“I remember one of the first things that he said,” Jennifer said. “I kissed him goodbye one day. And he looked at me and said, ‘Do you wanna make out?’ ”
He tried to move over, to make room for her, even though he could barely scooch.
“It was funny,” she said.
For that sense of humor, for all the people who have donated money, they are thankful beyond words.
Thankful for amazing progress
Gregory didn’t know how his father would react to him. He was carrying around guilt but hiding it from almost everybody.
“It was tough at first,” Gregory said. “He was out for a month. We couldn’t talk to him. I was sitting on the edge of my seat, wondering how he was going to react. The first time I was able to talk to him, he kind of laughed about it. It was a sign of relief, to know he’s not angry at me.”
Greg told his son not to worry about it.
That it was going to be OK.
Day after day, when Gregory saw his father’s improvement, it started to ease the guilt.
Doctors predicted that Greg would have a tracheal tube, or at least a porthole, to help him breathe for four to six months.
“But they removed it completely in 29 days,” Jennifer said, proudly.
Doctors said he would spend three months in critical care.
But he busted out in 33 days.
“Greg has made an amazing recovery so far!” Jennifer wrote on Facebook. “Greg is a miracle…. really and truly… doctors cannot believe he is alive!”
Greg was transferred to the Rehabilitation Institute of Michigan (RIM) in Detroit. Gregory helped him do rehab, holding up a football, forcing his dad to reach for it. “Come on, get there, reach!” he said.
Greg moved slowly, groaning.
“Come on,” Gregory said to his father, like a coach talking to an athlete. “Get there, get there.”
Greg doesn’t remember anything about the accident, nor the people who visited him at Henry Ford. Everything is a blur. “I was out for a long time,” he said.
When he woke up for good, when they were able to adjust his pain medication and his personality returned and he started thinking clearly, he was just so thankful to be alive and to be able to help his son get through this.
He can’t imagine the alternative. What would have happened to his son if he would have died?
“I can’t imagine what my son would have had to go through in his life if that would have happened,” Greg said. “I know people go through tough things. But he never would have been right, in my opinion. I’m super happy that I can be with him and my daughter, same thing.”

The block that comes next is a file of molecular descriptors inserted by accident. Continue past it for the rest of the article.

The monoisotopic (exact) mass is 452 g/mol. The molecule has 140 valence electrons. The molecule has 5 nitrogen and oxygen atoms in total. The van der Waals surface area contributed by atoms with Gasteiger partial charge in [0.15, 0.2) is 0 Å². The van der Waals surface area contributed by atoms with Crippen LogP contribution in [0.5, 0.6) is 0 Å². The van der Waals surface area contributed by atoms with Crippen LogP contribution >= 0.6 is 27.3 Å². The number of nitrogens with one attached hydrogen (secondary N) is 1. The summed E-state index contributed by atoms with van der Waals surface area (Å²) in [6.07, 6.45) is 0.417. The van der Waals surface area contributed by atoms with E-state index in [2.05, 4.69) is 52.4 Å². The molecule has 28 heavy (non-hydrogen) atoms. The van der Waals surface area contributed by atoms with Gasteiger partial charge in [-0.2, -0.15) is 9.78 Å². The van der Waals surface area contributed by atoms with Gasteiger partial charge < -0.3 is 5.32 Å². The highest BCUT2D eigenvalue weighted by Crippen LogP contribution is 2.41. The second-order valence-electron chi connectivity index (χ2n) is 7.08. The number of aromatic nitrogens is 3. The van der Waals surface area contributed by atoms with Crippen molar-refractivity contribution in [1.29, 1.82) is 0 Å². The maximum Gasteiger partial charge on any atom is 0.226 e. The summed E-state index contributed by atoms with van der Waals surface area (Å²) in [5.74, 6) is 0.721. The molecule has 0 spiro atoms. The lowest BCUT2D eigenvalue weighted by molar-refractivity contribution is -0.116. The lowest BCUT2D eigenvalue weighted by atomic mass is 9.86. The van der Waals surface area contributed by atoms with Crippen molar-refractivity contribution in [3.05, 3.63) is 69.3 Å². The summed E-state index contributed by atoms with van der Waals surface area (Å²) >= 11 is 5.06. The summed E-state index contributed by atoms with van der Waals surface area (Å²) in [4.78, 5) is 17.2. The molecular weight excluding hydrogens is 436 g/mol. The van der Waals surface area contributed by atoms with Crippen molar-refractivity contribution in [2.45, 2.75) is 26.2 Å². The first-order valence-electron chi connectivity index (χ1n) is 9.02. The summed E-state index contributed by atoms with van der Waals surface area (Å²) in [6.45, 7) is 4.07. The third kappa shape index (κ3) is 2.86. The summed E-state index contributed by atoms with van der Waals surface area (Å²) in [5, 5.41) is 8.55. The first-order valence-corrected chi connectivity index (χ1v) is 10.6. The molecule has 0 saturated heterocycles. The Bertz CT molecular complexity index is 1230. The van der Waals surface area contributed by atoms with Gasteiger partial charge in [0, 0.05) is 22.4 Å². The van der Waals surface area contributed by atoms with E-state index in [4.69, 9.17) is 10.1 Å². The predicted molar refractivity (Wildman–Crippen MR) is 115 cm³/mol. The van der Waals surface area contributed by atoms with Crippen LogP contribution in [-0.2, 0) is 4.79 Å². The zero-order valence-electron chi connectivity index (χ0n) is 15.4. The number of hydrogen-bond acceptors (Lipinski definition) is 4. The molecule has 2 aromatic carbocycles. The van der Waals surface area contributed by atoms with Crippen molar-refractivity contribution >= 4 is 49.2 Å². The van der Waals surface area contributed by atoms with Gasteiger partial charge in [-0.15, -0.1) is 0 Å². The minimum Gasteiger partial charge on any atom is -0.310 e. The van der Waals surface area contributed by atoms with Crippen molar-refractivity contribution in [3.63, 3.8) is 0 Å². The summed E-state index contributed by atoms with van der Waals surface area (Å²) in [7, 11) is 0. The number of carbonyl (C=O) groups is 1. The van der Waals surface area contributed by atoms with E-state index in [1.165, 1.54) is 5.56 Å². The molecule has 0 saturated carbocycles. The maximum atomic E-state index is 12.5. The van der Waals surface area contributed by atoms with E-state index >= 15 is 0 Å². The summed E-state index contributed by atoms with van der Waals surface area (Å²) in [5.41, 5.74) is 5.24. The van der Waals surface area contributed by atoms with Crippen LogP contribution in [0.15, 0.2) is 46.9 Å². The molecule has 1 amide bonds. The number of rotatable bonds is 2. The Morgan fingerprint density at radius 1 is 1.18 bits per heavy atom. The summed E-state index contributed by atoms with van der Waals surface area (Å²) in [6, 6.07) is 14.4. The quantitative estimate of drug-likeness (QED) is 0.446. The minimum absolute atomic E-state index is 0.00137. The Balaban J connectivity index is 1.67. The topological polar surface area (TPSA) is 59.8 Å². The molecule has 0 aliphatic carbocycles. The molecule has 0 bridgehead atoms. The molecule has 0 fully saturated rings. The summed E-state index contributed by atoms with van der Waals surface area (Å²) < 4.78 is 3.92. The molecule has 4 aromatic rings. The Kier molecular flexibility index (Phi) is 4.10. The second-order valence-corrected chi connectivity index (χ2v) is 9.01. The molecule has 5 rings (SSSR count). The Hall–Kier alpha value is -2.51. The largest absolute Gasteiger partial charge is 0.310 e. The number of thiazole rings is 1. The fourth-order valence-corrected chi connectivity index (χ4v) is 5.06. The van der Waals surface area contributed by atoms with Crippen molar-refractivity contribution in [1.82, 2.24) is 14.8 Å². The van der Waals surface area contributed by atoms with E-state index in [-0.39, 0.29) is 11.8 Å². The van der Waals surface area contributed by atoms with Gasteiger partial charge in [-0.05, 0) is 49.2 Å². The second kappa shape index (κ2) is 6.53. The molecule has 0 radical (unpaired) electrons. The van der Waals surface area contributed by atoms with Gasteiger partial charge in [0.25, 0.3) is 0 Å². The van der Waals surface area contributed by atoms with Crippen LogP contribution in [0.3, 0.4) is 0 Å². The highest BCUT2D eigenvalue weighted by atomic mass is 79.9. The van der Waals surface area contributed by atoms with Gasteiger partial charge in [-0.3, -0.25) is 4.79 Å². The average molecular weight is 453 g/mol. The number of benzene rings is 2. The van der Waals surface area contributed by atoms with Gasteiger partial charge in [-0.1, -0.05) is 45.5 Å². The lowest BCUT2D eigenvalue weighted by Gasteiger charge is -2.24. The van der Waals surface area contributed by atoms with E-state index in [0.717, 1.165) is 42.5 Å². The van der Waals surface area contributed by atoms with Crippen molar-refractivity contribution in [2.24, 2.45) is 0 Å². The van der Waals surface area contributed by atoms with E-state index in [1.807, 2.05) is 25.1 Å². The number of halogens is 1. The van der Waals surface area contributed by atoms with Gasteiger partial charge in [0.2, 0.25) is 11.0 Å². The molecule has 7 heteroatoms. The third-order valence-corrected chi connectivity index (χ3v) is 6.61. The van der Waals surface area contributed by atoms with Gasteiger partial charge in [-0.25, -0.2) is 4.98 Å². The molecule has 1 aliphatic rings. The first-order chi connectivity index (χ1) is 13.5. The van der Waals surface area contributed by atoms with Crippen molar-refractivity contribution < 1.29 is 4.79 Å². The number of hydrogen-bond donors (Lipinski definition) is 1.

Thankful? That doesn’t even come close to describing it.
After two weeks at RIM, Greg was transferred to Maple Manor Rehab Center of Novi.
He still can’t walk. Can’t stand. And there are times when he can’t quite find the right word. But there have been massive amounts of progress.
Three weeks ago, he couldn’t turn over. Now, he can roll over on his own.
“Thankful doesn’t begin to describe it,” Jennifer said. “It’s a miracle. He’s my life. He’s not just my husband, he’s my best friend. When people are together for so long, they tend to lose each other. But we are like two little kids.”
Jennifer has tried to keep life as normal as possible for her children. Lauren went to a school dance, and Gregory went to Michigan State on a recruiting visit.
Then, Gregory led Brother Rice into the state playoffs. Jennifer went to the games and recorded them on Facebook Live and Greg watched on his cellphone. His dream was for Brother Rice to get to the state championships at Ford Field, which will be played this weekend.
“Watching from outside, and seeing the run that Rice was going on, I thought this could be the year when they make a run,” Greg said.
But Birmingham Groves knocked Brother Rice out in the second round.
“It was disappointing because he wanted to take them to Ford Field, so bad,” Jennifer said. “Greg would have been on the sideline for the game. I don’t care if we had to get him there in a hospital bed. I would have made sure he was there.”
Greg’s short-term memory is still an issue, but it’s improving.
“Our goal is, we are not going to another facility, we are going home,” Jennifer said. “I will do whatever it takes to do what I need at home and he can get outpatient therapy.”
Greg has had lots of time to think about what comes next. “I have something to pay back, feel there is still more,” he said. “I think there is still more that I can do and need to do. Maybe, there is something else I need to do. I am excited.”
In the midst of that excitement, there are questions. He can’t quite make sense of it all. “I’ve seen horrible things that have happened to people,” Greg said. “It’s messed up man. But why?”
“Why do bad things happen to people?” Jennifer asked. “Why does he get to live and a month later, 20 people died in a limo accident? Stuff like that.”
“I hear you,” he said.
“What’s his purpose in life now?” she asked.
“I have more to give,” he said, emphatically.
While the accident ravaged his body, the experience has recharged something deep inside. He isn’t quite sure what direction it will take, but there is something incredibly strong in him. An unmistakable passion to help others.
The other day, Jennifer put up a Christmas tree in their family room. She decorated it in the hope that Greg would be coming home soon.
Hope is a powerful thing.
And for that, being thankful doesn’t quite explain it.